The key signature and time signature were difficult choices. I didn’t want to pick a minor key for fear of draining the mood entirely from the piece, but nor did I want it to be overtly happy. After all, it is a piece about mystery and confusion. I ended up settling on G-Major, but put a twist on things by rapidly shifting into the lydian mode, meaning it had two sharps (F# and C#) rather than the usual one (F#). The time signature was no easier; I definitely did not want the standard 4/4 common time. My first preference was for something more unsettling like 11/8, but ultimately to assist in the loopability of the piece I went for 3/4 while trying in other ways to mess with the beat. As such, I took care not to stress the first beat of each bar, instead choosing to put more emphasis on the second beat.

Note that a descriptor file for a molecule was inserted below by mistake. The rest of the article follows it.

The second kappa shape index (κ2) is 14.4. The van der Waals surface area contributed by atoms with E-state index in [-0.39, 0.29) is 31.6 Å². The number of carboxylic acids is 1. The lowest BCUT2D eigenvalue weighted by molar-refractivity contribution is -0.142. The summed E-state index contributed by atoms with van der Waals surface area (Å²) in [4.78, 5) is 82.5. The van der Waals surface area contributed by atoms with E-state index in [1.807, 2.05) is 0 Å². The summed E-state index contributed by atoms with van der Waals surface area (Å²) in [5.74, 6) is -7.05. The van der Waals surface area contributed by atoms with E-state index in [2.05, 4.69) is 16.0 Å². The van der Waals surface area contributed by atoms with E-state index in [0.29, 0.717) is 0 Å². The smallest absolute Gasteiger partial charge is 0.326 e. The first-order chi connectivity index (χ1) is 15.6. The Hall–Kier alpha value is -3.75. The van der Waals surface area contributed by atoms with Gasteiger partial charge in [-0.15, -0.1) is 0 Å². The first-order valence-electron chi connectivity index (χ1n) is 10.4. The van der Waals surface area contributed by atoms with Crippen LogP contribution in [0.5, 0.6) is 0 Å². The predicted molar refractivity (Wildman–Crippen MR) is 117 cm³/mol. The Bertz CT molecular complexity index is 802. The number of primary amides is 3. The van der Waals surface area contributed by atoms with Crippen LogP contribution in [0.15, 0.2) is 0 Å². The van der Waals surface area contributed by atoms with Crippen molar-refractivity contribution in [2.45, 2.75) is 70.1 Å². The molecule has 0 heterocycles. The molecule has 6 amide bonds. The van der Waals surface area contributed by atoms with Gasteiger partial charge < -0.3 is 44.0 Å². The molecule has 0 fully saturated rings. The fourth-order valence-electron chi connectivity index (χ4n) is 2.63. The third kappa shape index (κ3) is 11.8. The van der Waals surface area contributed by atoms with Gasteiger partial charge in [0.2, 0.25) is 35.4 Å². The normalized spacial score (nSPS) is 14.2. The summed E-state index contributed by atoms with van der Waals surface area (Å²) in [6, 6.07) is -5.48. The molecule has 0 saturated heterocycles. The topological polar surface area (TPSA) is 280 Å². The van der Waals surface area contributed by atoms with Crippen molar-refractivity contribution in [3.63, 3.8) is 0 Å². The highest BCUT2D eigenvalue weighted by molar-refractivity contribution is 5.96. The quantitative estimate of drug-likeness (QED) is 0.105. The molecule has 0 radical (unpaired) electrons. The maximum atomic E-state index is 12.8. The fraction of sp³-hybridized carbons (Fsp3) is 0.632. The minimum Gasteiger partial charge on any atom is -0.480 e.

The next step was to decide the melody and harmony. The brief made it such that the harmonies were more important than the melody. So, to reduce emphasis on the melody I created something simple without any fancy bells of whistles. Creating the melancholic feel of the piece was all in the interaction between the rhythm and the harmony. This meant no explicit chords and no natural chords. Everything had to be broken down into the chime of the bass and every chord had to be ominous in some way. Namely, this meant the chords were generally either augmented, with a seventh or totally outside the key signature. This is profoundly obvious as soon as the piece starts, with the first eight bars of the melody going through the following chord sequence:
Gmaj7 | Am7 | Gmaj7 | Am7 | Bm7 | Caug4 | Fmaj7 | Emin7
This then leads the melody into the lydian mode and augments itself into:
Dmaj7 | Em7 | Dmaj7 | Em7 | Gmaj7 | Caug4 | Fmaj7 | E7